In selecting roses there are a few practices to follow that will increase your chances for success. Although bare-root roses are cheaper than potted ones, potted roses have a better survival rate and are easier to plant. Also, older rose varieties and roses that have maintained their original rootstock tend to be hardiest. Roses should be planted in late spring-early summer in order to give the plant time to develop a strong root system before the winter begins.
You need to plant your roses in good soil-rich earth. Too much clay, sand, or rock will hinder the development of your plant. It is especially important to establish and maintain the correct pH level in your soil. Buy an accurate test kit (inexpensive kits are inaccurate) to measure whether your soil is acidic, neutral or alkaline.
The scale of measurement for pH is from 0 (extremely acidic) to 14 (extremely alkaline) with 7 being the neutral measurement. The perfect pH for roses is 6.5, although the plants will do well with a soil pH between 5.5 and 7.
Your soil's pH level, which should be measured and adjusted in the early spring before planting, can be changed by using organic materials such as humus, which will increase the soil's water and nutrient holding capacity, the soil's reserve of slow release nutrients, and the soil's resistance to pH change.
Roses need room; be sure to check on how much your variety will require. Generally, miniatures should be planted a foot apart, hybrid teas, grandifloras, and floribundas 18 to 30 inches apart, and climbers from 8 to 12 feet apart.
Roses add beauty and grace to any garden.
The hole for your rose bush should be 2 1/2 times the size of the root-ball. Be sure to put compost into the bottom of the hole and to mix compost with the soil you'll return with the plant. When placing the rose bulb in the hole carefully pack the soil and compost mix under and around the root-ball. To insure proper growth the soil on top of the root-ball should be level with the ground.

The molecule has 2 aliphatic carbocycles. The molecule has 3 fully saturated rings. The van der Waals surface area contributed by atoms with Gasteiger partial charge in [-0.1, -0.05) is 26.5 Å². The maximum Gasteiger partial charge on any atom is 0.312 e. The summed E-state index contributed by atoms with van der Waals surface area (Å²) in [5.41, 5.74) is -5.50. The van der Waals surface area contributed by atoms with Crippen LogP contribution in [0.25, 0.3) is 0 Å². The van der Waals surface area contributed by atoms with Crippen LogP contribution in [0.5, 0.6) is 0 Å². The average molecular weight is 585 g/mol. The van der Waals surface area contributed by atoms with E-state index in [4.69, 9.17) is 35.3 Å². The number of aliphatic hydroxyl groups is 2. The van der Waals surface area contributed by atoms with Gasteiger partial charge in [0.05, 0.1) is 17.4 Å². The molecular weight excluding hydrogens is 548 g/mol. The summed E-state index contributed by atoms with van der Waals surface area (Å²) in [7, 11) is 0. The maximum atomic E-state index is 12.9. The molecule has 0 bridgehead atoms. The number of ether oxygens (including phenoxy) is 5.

Proper care of your roses will give them the best chance for survival. The best time to water your roses is early morning or late afternoon. A good, deep root soaking of about four to five gallons of water once a week is usually best. If you're in an extremely dry region then watering in this manner every three to four days is recommended.
Mulching, adding plant material such as dead leaves and grass to the topsoil around your roses, will increase water retention, enrich the soil, and lead to humus creation. This organic practice will keep your roses healthy and strong.
Roses add beauty and grace to any garden. Whether you plant one rose bush or many varieties, you'll want to follow the simple but important steps outlined above. They'll help insure that you'll have beautiful, flowering plants for years to come.
By Ellen Brown
How do you care for roses? I tried using plant food and sunlight from the window sill. I applied spray plant food to plant, not soil. The plant is beginning to wither, what am I missing?
Growing roses indoors is harder than alot of plants but it can be done. One of the first things to do is grow in a sandier media than normal roses like water but don't like to stay wet. You have to give them at least 6hrs. of sun a day for the best performance ( maybe even a plant light ) and some good air circulation, roses like orchids like a good amount of air circulation and that's what most people don't think of as a plant requirement. Good Luck!